Hills are one of my favourite bands, and the 2011 album ‘Master Sleeps’ is one of my most played. I love the coming together of dance rhythms with drone and a healthy dose of reverb, a heady mixture that I find myself lost in again and again. However, on first playing the new album ‘Frid’ I was a little disappointed that it sounded quite derivative of its predecessor.

Hills at the 2014 Liverpool PsychFest
Hills at the 2014 Liverpool PsychFest

The first track, ‘Kollectiv’ appears to have the same ideas and philosophy behind it…until about three minutes in that is. This is when the sitar kicks in and took me off in a different direction altogether. It is as if the band have given you a moment to acclimatise to their sound again, four years is a long time between albums after all, and then set its course; a course that takes the listener to the heart of a psychedelic/ ritualistic experience that demands the listeners attention and does not let you go until the very last bar.

‘Kollectiv’, ending as it does with its ritualistic Tibetan sounds, sets us up for the second track ‘National Drone’ which is a strong statement of intense inclusivity where East meets West. It is a melange of sound which is as coherent as it is esoteric as sitar, guitar, groaning vocal and delicate sound effects propel the listener into an intense experience. This acts as good preparation for the more subtle ‘Anukthal Is Here’ with its mixture of acoustic guitar and wah wah gently lulling us into a trance-like state as a siren voice rises as a prelude to a change up as the track builds inexorably before opening out wonderfully into a pastoral plateau which is as beautiful as anything the band had done to date (strangely reminding me of ‘The Vessel’ from ‘Master Sleeps’).

After this ‘Milarepa’ comes as quite a jolt, the preview track from the album I wrote the following a couple of months ago when I reviewed it:

“Named after one of Tibetan Buddhism’s more well known and prolific poets, ‘Milarepa’ begins with cacophonous droning tones which become enmeshed with Eastern rhythms with both themes fighting for supremacy; the chaos and the beauty – something that is lightly resolved by the end of the track. While the track brought to mind ‘Bring Me Sand’ from ‘Master Sleeps’ it seems to me that there might well be more power in this new work, which bodes very well for this release.”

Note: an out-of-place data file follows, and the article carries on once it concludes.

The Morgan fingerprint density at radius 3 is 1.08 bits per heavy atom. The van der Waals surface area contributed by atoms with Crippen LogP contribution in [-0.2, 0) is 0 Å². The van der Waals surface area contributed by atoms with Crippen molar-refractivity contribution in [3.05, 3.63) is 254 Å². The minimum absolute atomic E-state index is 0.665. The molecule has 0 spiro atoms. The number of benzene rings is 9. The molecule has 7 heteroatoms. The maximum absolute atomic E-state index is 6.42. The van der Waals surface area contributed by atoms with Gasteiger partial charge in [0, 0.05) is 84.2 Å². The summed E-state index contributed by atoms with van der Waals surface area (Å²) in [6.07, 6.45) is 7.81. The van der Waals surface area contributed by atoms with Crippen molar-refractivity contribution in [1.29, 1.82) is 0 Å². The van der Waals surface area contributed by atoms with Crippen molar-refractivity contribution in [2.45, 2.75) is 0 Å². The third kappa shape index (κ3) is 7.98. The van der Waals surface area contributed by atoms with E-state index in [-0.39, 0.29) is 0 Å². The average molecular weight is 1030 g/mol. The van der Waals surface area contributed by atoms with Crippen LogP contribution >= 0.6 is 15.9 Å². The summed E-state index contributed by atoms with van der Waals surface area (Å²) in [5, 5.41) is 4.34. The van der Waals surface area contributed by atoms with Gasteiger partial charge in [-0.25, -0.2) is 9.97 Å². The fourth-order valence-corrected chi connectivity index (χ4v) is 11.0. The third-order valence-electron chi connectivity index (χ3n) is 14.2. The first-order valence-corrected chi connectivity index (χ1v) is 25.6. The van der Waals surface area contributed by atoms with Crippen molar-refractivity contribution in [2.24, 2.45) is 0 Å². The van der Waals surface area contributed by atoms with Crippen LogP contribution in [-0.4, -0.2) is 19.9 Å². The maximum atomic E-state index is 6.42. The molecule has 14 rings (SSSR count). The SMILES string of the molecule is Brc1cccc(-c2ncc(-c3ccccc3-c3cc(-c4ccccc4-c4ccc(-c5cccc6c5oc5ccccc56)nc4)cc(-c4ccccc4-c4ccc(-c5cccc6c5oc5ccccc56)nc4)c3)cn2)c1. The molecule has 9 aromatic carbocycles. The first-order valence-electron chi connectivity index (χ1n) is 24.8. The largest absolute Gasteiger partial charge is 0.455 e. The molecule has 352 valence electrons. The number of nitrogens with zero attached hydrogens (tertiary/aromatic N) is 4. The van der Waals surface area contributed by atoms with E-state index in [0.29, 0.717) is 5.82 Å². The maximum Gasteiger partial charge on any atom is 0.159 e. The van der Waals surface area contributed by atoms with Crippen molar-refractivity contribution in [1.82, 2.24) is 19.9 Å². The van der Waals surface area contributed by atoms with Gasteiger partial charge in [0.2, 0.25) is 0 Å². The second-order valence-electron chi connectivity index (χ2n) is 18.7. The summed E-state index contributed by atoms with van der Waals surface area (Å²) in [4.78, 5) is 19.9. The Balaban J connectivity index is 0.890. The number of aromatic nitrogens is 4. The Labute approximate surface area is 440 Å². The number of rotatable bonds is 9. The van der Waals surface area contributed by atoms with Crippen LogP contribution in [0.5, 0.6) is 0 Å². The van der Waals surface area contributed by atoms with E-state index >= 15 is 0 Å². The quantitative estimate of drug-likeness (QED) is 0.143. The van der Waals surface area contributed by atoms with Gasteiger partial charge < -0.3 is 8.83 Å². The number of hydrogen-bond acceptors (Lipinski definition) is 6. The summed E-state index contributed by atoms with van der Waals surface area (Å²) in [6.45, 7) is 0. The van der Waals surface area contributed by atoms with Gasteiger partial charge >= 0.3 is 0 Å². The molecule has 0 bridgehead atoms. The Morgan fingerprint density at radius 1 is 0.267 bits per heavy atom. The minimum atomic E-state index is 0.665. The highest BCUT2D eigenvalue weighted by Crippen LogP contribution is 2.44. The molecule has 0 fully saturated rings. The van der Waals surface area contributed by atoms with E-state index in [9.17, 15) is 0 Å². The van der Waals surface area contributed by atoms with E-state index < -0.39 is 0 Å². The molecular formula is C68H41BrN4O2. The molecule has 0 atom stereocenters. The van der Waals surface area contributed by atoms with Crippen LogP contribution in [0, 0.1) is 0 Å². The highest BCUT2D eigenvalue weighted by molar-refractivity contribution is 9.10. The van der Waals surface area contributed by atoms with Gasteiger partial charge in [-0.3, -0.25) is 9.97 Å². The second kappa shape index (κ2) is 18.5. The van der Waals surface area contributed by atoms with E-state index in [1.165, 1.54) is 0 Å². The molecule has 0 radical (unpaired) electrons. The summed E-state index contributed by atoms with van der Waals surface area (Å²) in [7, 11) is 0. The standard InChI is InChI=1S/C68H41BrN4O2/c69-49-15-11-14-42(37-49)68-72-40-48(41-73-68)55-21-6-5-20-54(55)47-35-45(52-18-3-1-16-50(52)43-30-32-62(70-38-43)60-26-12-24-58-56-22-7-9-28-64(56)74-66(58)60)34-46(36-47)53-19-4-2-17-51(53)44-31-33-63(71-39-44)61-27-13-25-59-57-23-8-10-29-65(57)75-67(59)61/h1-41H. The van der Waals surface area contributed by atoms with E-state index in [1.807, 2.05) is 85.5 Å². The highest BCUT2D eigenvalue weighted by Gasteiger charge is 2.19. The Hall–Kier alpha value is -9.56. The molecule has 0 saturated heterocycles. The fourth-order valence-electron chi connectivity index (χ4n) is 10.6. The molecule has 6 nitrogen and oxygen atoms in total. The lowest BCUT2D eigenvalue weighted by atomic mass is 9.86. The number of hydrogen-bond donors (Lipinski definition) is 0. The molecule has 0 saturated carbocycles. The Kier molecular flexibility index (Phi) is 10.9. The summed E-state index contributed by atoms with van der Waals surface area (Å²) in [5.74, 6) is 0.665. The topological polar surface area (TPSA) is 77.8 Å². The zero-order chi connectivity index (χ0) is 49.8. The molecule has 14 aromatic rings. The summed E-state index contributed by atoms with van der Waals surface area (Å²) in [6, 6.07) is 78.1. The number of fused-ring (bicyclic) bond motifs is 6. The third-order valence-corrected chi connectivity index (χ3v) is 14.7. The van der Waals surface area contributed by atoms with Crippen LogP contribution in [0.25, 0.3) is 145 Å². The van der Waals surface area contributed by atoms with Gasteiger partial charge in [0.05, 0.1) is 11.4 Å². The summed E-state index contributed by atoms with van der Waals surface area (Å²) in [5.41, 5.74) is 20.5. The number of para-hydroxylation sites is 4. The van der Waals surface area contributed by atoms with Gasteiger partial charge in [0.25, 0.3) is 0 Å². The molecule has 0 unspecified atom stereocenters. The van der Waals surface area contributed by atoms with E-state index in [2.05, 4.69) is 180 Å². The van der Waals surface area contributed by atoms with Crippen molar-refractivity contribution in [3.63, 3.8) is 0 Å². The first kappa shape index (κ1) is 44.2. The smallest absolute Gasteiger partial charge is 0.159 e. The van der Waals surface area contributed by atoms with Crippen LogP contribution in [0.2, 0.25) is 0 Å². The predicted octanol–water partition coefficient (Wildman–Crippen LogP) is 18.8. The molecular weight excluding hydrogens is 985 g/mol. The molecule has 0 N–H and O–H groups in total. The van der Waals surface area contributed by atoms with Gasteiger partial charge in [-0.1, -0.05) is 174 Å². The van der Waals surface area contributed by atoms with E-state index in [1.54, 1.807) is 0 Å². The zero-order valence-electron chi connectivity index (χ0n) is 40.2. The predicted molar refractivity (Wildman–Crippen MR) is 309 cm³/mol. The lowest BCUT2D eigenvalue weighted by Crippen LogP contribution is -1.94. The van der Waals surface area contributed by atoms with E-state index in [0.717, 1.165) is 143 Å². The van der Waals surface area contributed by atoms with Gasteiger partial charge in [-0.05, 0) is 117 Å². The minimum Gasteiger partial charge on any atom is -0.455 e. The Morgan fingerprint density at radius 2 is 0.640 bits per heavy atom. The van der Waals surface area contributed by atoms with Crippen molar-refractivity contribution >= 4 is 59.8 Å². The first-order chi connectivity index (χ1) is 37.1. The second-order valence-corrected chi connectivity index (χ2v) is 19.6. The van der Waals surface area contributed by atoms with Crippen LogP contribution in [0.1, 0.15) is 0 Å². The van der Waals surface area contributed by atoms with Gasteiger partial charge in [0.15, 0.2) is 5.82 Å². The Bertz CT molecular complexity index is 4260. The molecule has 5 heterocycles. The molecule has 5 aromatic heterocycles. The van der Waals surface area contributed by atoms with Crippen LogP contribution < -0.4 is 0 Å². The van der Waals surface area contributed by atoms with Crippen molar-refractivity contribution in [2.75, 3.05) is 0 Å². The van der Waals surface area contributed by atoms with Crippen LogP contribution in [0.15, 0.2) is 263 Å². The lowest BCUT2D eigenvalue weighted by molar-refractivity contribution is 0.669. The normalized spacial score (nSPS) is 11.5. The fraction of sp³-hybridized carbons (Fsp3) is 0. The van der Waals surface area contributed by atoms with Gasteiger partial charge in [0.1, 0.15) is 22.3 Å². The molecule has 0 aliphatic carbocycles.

And it has done just that as the next, and longest, track ‘Och Solen Sänkte Sig Röd’ testifies. This is a very deep track infused with a huge amount of meaning and nuance. It is a track that really takes a lot of listening to to be fully appreciated, and repeat listens to test out what is going on. It is, for me, the most fully realised track of the Hills philosophy, which is both meditative and uplifting, and it the proof that this band have made huge steps forward on this album.

This theme is continued with ‘Death Will Find A Way’ which, as the title suggests, has a reverential funereality to it, but is anything but downbeat. I has the sound of ritual power: of hope and of peace. It is a calming end to an album which feels as much like a spiritual journey as I have heard recently. It is, like the rest of the album, in turns serene, challenging and ultimately satisfying.

 

 

Hills at the 2014 Liverpool PsychFest
Hills at the 2014 Liverpool PsychFest

 

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